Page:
Nutrition: Breast Cancer and Soy
What’s the deal with soy and breast cancer?
Recent studies question longheld assumptions about soy
By Alysse Anderegg, WAC Dietitian
October is Breast Cancer Awareness Month. Many of us know at least one person that has been diagnosed or affected by cancer. Cancer can be incredibly confusing, especially when there is no way of knowing how or why it occurs. Because breast cancer has a genetic predisposition, it can be easier to predict risk in women. Many believe diet also plays a role in the occurrence of breast cancer, especially when it comes to soy. It was once widely believed that consumption of soy foods increased the risk of breast cancer. This “soy fear” is a very real thing, and scientists are doing everything they can to explore its role in cancer occurrence and prevention.
**Learn more about the WAC’s nutrition services. Alysse specializes in helping members find sustainable diets that work and deliver results.**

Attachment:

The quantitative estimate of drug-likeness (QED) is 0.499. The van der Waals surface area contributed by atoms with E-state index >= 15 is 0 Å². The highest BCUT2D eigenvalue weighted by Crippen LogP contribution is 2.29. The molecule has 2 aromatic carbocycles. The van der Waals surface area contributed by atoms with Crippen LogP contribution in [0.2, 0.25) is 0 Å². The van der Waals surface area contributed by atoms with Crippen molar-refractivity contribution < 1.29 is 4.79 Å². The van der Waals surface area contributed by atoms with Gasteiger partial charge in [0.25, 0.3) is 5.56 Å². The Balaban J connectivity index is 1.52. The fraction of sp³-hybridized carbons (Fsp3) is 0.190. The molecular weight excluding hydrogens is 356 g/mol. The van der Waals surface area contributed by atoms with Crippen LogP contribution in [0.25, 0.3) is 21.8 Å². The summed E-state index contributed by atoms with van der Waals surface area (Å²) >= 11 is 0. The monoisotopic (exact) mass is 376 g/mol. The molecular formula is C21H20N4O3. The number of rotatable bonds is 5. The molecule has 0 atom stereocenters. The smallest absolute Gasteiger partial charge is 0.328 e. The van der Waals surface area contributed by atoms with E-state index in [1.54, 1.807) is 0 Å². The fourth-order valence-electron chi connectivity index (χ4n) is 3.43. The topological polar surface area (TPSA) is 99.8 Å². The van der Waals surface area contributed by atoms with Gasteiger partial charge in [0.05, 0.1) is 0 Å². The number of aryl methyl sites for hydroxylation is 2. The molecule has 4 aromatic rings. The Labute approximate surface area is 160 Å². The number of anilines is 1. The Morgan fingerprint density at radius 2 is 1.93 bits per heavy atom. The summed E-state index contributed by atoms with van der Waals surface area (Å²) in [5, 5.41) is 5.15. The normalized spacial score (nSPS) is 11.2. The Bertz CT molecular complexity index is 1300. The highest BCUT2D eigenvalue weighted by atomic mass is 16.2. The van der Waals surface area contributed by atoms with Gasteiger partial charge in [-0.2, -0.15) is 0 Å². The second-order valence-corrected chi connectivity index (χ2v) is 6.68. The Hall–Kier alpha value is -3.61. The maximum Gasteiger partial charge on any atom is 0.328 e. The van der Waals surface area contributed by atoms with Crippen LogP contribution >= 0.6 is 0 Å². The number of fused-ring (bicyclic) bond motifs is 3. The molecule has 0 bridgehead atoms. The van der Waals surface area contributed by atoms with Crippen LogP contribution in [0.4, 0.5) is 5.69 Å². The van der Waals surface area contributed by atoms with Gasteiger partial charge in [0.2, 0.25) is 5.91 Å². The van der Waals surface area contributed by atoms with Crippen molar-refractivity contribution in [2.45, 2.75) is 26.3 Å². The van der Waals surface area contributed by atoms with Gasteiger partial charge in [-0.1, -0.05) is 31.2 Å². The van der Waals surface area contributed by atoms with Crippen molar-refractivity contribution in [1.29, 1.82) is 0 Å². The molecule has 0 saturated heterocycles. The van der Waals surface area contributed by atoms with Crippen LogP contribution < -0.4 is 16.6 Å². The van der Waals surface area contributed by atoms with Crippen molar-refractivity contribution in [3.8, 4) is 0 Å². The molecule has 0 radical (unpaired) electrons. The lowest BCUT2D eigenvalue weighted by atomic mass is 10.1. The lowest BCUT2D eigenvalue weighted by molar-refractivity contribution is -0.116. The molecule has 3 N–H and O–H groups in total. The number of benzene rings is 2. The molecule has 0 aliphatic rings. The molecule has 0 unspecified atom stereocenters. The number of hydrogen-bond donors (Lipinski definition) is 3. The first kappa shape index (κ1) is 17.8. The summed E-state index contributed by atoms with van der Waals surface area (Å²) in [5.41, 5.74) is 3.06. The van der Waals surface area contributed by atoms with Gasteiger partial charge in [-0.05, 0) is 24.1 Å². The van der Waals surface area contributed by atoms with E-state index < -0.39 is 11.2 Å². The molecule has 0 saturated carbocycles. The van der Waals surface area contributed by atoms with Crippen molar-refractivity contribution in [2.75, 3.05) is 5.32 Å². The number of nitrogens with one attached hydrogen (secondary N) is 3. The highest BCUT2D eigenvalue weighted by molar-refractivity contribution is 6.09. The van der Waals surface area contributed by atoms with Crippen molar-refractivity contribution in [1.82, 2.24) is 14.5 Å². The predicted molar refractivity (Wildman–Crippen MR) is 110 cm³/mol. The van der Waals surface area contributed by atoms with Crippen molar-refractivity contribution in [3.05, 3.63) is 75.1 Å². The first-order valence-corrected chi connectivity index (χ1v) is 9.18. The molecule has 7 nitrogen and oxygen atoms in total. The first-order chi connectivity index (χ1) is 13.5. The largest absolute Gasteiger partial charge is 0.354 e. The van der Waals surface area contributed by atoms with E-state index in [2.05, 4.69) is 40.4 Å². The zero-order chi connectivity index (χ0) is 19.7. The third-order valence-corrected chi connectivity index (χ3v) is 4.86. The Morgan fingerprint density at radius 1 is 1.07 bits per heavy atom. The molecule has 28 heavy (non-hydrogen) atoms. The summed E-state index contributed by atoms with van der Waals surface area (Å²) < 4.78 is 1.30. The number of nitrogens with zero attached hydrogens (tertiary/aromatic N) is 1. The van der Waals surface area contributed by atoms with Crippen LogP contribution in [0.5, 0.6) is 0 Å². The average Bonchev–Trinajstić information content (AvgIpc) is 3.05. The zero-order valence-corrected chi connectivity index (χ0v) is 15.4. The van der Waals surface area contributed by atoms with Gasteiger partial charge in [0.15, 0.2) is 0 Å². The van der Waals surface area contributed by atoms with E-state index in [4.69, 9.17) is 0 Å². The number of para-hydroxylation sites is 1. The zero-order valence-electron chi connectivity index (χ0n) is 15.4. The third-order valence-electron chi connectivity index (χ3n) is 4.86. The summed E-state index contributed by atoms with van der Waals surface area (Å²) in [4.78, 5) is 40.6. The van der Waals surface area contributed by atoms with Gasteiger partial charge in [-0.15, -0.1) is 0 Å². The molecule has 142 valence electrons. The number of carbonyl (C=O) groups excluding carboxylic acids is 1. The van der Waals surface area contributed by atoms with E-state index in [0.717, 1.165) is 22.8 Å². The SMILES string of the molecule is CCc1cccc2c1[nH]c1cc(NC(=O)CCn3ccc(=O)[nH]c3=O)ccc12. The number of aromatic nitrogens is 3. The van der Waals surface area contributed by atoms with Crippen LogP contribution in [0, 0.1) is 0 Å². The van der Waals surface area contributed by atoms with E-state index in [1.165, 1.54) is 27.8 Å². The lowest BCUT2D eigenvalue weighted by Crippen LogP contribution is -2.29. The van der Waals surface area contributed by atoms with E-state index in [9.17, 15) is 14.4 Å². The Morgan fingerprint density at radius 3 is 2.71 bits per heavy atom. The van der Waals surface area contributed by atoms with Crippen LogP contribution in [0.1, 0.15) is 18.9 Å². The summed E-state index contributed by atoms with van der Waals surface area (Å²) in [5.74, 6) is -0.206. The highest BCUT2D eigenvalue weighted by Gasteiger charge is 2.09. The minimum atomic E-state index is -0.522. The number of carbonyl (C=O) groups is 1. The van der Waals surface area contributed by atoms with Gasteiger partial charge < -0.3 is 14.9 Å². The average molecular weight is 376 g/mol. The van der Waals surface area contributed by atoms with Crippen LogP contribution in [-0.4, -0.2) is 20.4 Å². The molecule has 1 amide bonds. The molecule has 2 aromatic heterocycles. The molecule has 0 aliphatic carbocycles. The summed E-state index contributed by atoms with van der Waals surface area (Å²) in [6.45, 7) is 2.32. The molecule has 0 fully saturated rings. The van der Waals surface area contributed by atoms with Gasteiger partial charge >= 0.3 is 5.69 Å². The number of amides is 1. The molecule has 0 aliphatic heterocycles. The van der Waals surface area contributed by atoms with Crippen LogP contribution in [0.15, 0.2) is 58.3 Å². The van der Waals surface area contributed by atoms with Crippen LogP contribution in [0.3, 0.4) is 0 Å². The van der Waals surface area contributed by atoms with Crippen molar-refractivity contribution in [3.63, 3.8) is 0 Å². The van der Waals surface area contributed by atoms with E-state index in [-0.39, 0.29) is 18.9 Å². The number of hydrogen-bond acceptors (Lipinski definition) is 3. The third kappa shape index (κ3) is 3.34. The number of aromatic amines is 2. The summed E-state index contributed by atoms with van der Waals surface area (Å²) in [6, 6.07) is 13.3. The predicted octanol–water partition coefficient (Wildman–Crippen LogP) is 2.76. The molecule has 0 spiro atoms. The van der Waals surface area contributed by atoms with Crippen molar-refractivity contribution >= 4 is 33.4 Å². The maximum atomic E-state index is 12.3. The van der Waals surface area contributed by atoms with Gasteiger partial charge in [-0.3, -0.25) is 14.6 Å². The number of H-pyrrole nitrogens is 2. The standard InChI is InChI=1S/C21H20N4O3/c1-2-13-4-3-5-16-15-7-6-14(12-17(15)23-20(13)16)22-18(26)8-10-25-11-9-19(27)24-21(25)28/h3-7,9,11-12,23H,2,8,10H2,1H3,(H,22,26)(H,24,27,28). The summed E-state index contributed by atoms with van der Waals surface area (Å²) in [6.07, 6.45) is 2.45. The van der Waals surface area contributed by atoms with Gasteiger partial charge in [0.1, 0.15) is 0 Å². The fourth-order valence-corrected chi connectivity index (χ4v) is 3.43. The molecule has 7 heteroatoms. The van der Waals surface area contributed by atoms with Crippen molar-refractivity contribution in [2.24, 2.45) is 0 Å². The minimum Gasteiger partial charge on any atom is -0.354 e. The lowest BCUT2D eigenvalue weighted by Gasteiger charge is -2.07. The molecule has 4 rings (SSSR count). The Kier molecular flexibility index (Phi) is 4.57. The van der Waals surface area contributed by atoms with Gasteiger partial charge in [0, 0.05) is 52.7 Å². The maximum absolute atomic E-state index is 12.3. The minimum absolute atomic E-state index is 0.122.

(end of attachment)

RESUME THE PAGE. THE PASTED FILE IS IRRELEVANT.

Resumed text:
Interestingly, the most recent consensus is that moderate consumption of whole soy foods—such as tofu, tempeh, soy milk, and soy beans—does not increase the likelihood of developing breast cancer or breast cancer reoccurrence. In fact, the cancer-fighting isoflavones contained in soy may protect against the disease! That being said, research does not support the use of processed soy concentrates or soy dietary supplements for reducing disease risk.
My favorite way to snack on some soy? Ordering edamame at sushi with the girls! Tofu is also often available at the 8th Floor WAC Café salad bar and makes a great addition to your lunch.
Read more about nutrition and breast cancer here.
—Posted October 2, 2019